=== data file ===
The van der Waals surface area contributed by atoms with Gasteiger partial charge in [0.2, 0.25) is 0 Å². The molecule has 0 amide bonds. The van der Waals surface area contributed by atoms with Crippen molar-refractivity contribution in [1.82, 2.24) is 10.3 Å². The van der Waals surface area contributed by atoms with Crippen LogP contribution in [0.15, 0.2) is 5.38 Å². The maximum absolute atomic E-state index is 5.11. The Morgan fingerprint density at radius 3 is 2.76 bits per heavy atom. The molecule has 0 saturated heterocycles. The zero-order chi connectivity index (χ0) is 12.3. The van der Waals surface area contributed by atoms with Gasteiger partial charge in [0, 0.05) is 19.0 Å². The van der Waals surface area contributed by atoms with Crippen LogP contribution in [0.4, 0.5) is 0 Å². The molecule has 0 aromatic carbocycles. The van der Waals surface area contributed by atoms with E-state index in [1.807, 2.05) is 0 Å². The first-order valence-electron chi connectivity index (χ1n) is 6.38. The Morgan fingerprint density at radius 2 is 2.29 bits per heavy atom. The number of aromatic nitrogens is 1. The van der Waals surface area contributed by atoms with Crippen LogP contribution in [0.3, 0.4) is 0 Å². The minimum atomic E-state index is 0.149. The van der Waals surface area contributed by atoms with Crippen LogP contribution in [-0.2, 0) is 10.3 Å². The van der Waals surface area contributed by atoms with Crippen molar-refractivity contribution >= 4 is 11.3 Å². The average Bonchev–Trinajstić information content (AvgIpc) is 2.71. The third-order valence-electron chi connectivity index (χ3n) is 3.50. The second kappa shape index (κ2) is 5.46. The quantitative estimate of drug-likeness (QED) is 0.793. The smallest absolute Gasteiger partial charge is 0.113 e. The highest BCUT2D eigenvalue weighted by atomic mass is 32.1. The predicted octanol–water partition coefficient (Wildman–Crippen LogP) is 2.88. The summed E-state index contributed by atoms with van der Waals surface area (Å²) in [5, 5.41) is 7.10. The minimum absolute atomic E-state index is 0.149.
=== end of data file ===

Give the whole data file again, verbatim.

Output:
The van der Waals surface area contributed by atoms with Gasteiger partial charge in [0.2, 0.25) is 0 Å². The molecule has 0 amide bonds. The van der Waals surface area contributed by atoms with Crippen molar-refractivity contribution in [1.82, 2.24) is 10.3 Å². The van der Waals surface area contributed by atoms with Crippen LogP contribution in [0.15, 0.2) is 5.38 Å². The maximum absolute atomic E-state index is 5.11. The Morgan fingerprint density at radius 3 is 2.76 bits per heavy atom. The molecule has 0 saturated heterocycles. The zero-order chi connectivity index (χ0) is 12.3. The van der Waals surface area contributed by atoms with Gasteiger partial charge in [0, 0.05) is 19.0 Å². The van der Waals surface area contributed by atoms with Crippen LogP contribution in [0.4, 0.5) is 0 Å². The molecule has 0 aromatic carbocycles. The van der Waals surface area contributed by atoms with E-state index in [1.807, 2.05) is 0 Å². The first-order valence-electron chi connectivity index (χ1n) is 6.38. The Morgan fingerprint density at radius 2 is 2.29 bits per heavy atom. The number of aromatic nitrogens is 1. The van der Waals surface area contributed by atoms with Crippen LogP contribution in [0.3, 0.4) is 0 Å². The minimum atomic E-state index is 0.149. The van der Waals surface area contributed by atoms with Crippen LogP contribution in [-0.2, 0) is 10.3 Å². The van der Waals surface area contributed by atoms with Crippen molar-refractivity contribution >= 4 is 11.3 Å². The average Bonchev–Trinajstić information content (AvgIpc) is 2.71. The third-order valence-electron chi connectivity index (χ3n) is 3.50. The second kappa shape index (κ2) is 5.46. The quantitative estimate of drug-likeness (QED) is 0.793. The smallest absolute Gasteiger partial charge is 0.113 e. The highest BCUT2D eigenvalue weighted by atomic mass is 32.1. The predicted octanol–water partition coefficient (Wildman–Crippen LogP) is 2.88. The summed E-state index contributed by atoms with van der Waals surface area (Å²) in [5, 5.41) is 7.10. The minimum absolute atomic E-state index is 0.149.